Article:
Survivors who lost limbs and relatives of the three spectators who died in the bombing were a constant presence at Tsarnaev’s trial, a handful of whom took the stand during the prosecution’s case.
The verdict reached by the jury today does not put an end to the trial, as the second phase -- the penalty phase -- will determine whether Tsarnaev will be put to death. The penalty phase will begin “early next week,” the judge said.
Here are a selection of survivors reactions:
Jeff Bauman, a survivor who lost both of his legs, posted a statement on his Facebook page:
Today’s verdict will never replace the lives that were lost and so dramatically changed, but it is a relief, and one step closer to closure.
Sydney Corcoran suffered a leg injury and her mother Celeste lost both of her legs in the blast.
Heather Abbott, a survivor who lost her leg, posted on her foundation’s Facebook page:Thanks to everyone who reached out today and have continued to support me and the other Bombing victims and their families over the last 2 years. Nothing can ever replace the lives that were lost or changed forever, but at least there is some relief in knowing that justice is served and responsibility will be taken.
MIT Police Officer Sean Collier was the Tsarnaev brother's fourth victim, and his family put out a statement:
"Sean Collier gave his life doing what he was born to do -- serving and protecting all of us as a police officer. Sean was more than a police officer to us, though," the statement reads.
"He was a caring, fun, loyal, and protective brother and son," the family added. "While today’s verdict can never bring Sean back, we are thankful that Dzhokar Tsarnaev will be held accountable for the evil that he brought to so many families. We want to thank the jury for their service and for rendering this just verdict. We want to thank the FBI and United States Attorney Carmen Ortiz and her team for their unflinching commitment to seeking justice in this case. We want to thank the many members of law enforcement for the bravery that they showed not only in response to this horrific crime, but that they show every single day. We want to thank the people of Boston and across the country for their outpouring of support. Finally, we want to say how much we care for the victims and survivors of this senseless tragedy and their families. The strength and bond that everyone has shown during these last two years proves that if these terrorists thought that they would somehow strike fear in the hearts of people, they monumentally failed. We know Sean would be very proud of that."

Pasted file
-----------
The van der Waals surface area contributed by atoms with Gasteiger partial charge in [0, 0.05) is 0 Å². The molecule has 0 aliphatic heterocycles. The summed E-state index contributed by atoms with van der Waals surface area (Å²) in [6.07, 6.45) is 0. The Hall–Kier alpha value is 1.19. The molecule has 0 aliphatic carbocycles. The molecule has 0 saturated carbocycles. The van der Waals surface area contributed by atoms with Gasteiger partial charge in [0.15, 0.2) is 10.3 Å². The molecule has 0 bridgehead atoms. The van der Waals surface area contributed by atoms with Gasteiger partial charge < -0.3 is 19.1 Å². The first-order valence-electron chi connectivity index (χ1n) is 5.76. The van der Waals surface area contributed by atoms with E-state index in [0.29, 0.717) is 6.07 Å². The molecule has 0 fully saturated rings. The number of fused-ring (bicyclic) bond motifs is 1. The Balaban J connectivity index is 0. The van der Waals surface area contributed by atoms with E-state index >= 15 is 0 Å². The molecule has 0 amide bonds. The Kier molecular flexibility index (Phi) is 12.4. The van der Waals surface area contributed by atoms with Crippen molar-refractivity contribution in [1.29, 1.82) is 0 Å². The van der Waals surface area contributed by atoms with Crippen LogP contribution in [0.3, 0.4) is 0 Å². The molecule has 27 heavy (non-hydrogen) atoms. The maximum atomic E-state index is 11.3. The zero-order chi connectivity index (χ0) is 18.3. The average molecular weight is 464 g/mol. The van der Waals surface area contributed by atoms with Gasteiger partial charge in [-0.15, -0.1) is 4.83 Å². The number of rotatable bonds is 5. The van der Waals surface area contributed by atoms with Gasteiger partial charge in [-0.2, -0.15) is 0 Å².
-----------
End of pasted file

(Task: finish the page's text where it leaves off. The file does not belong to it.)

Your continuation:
Richard Donohue, a MBTA transit police officer who was shot during a shootout with the brothers, paid tribute to his follow law enforcement officer:
Donohue's wife Kim also weighed in:
Mayor Martin Walsh said in a statement that he is "thankful" that the first phase of the trial is over and is "hopeful for a swift sentencing process."
"I hope today’s verdict provides a small amount of closure for the survivors, families, and all impacted by the violent and tragic events surrounding the 2013 Boston Marathon. The incidents of those days have forever left a mark on our City. As we remember those who lost so much, we reflect on how tragedy revealed our deepest values, and the best of who we are as a community," the statement read.
Massachusetts Gov. Charlie Baker also issued a statement, praising the jurors:
“I applaud the verdict rendered today by the jury in the Marathon bombing case, and I hope this brings some degree of closure to those individuals and their families whose lives were changed forever on that horrific day.”